There are a lot of terms that get thrown around a lot when it comes to probate law. It can be difficult to know the difference between some of them. For example, most people know there’s a difference between a will and a trust, but they can’t always articulate exactly what those differences are. In this blog post, the probate attorneys at Thav, Ryke & Associates in Michigan will explain some of the differences between a will and a trust. If you still have questions, you can always feel free to reach out to any of our probate lawyers here at our firm.
The main difference between these two documents is that a Living Trust doesn’t need to go through probate to be executed. Probate is the legal process in which a court determines the validity of a Last Will. If someone dies intestate, which means without leaving a Last Will, then their estate still undergoes the process of probate. In this case, the court appoints a representative to act as the executor and divvies up the estate in accordance with state law.
One of the main advantages of having a Revocable Living Trust is that it skips the probate process because of the document’s nature as a private contract. Avoiding probate cuts down the time and expenses that come with distributing your assets to your beneficiaries in a Last Will.
People typically use trusts to protect assets with high monetary value. These assets might include real estate, business interests, stocks, bonds, or valuable personal property like antiques and jewelry. It’s uncommon to put lower-valued property or property that requires insurance (like a car) into living trusts. On the other hand, people can include all of their property and assets in their Last Will, regardless of value.
Both the Revocable Living Trust and a Last Will and Testament provide instructions for distributing assets upon death. However, these two documents differ in the way they are created and the way they are executed. A Revocable Living Trust is a legal document that a grantor (the owner of an estate) creates to transfer wealth or protect assets. At any point in their life, the grantor can revoke or amend their Living Trust. With a Living Trust, the grantor appoints a trustee to control and manage their assets. A trustee is a person, or a group of people, who holds title to property or assets for the benefit of the beneficiary. A trustee carries out the instructions for inheritance and distribution in accordance with the grantor’s last wishes.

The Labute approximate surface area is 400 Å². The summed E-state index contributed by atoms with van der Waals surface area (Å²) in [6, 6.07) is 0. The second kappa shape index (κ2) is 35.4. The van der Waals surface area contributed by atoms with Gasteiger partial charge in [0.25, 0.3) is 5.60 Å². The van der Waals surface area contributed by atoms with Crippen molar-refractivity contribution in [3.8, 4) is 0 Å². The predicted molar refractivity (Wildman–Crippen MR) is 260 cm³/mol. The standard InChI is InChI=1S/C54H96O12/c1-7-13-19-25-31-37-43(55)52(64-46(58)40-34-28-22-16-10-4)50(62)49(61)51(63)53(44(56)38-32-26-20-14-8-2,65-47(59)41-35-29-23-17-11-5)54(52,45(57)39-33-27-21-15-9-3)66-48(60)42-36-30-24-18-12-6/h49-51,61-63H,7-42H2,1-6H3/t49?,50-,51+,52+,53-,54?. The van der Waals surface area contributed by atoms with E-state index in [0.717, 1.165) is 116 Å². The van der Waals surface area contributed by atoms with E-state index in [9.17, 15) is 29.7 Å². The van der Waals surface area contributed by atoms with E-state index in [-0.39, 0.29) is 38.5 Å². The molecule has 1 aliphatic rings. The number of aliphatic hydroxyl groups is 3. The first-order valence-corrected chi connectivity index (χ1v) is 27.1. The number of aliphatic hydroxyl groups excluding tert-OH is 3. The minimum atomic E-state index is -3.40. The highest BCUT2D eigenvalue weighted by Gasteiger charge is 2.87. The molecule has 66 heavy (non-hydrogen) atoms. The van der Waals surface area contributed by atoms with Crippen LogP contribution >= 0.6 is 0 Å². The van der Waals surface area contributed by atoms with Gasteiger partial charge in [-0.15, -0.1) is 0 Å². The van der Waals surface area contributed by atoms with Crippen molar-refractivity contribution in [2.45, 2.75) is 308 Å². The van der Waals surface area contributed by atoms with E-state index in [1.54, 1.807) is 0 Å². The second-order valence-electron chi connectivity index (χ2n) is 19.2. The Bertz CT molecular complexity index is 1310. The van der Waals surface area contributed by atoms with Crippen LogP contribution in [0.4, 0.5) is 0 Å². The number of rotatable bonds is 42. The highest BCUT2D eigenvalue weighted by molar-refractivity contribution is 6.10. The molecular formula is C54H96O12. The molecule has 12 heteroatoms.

Many people create living trusts and name themselves and their spouse as trustees. This way, you’ll have complete control over your trusted assets and property during your life. This is also true with a Last Will. You will control your property until you die. Some people also name successor trustees who step in if something happens to the primary trustee. For instance, the primary trustee may become incapacitated or unwilling or unable to act. Having a successor is a good idea if you don’t have someone to be a co-trustee.
A Last Will and Testament describes how to distribute your assets to specific people or institutions (like charities) after your death. The testator can revoke or amend this document at any time in their life. In a Last Will, the testator names beneficiaries for their assets and an executor to carry out their last wishes. You can name a relative or a non-relative, like your banker, as your executor.